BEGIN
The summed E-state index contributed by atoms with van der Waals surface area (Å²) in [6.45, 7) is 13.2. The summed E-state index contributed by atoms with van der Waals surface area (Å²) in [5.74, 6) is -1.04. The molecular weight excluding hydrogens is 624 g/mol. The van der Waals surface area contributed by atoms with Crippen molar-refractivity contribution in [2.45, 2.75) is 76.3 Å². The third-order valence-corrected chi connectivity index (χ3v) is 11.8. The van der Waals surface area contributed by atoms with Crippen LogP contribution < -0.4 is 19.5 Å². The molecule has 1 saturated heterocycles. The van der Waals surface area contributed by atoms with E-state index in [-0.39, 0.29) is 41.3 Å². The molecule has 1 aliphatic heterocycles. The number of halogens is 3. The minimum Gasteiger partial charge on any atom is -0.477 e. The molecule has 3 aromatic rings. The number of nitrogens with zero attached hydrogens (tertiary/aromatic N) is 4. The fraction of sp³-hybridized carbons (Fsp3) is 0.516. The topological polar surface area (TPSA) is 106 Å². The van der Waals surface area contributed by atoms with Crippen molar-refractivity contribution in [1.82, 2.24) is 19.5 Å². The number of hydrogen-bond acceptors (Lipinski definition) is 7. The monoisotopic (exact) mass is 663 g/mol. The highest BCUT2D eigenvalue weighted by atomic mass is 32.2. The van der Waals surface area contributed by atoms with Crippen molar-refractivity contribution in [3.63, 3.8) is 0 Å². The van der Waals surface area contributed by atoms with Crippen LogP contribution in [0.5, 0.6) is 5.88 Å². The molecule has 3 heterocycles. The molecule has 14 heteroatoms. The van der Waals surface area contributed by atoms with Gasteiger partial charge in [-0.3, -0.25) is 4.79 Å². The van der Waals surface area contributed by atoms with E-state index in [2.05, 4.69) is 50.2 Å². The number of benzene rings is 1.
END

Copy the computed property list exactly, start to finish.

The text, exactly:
The summed E-state index contributed by atoms with van der Waals surface area (Å²) in [6.45, 7) is 13.2. The summed E-state index contributed by atoms with van der Waals surface area (Å²) in [5.74, 6) is -1.04. The molecular weight excluding hydrogens is 624 g/mol. The van der Waals surface area contributed by atoms with Crippen molar-refractivity contribution in [2.45, 2.75) is 76.3 Å². The third-order valence-corrected chi connectivity index (χ3v) is 11.8. The van der Waals surface area contributed by atoms with Crippen LogP contribution < -0.4 is 19.5 Å². The molecule has 1 saturated heterocycles. The van der Waals surface area contributed by atoms with E-state index in [-0.39, 0.29) is 41.3 Å². The molecule has 1 aliphatic heterocycles. The number of halogens is 3. The minimum Gasteiger partial charge on any atom is -0.477 e. The molecule has 3 aromatic rings. The number of nitrogens with zero attached hydrogens (tertiary/aromatic N) is 4. The fraction of sp³-hybridized carbons (Fsp3) is 0.516. The topological polar surface area (TPSA) is 106 Å². The van der Waals surface area contributed by atoms with Crippen molar-refractivity contribution in [1.82, 2.24) is 19.5 Å². The number of hydrogen-bond acceptors (Lipinski definition) is 7. The monoisotopic (exact) mass is 663 g/mol. The highest BCUT2D eigenvalue weighted by atomic mass is 32.2. The van der Waals surface area contributed by atoms with Crippen molar-refractivity contribution in [3.63, 3.8) is 0 Å². The van der Waals surface area contributed by atoms with Crippen LogP contribution in [0.5, 0.6) is 5.88 Å². The molecule has 3 heterocycles. The molecule has 14 heteroatoms. The van der Waals surface area contributed by atoms with Gasteiger partial charge in [-0.3, -0.25) is 4.79 Å². The van der Waals surface area contributed by atoms with E-state index in [2.05, 4.69) is 50.2 Å². The number of benzene rings is 1.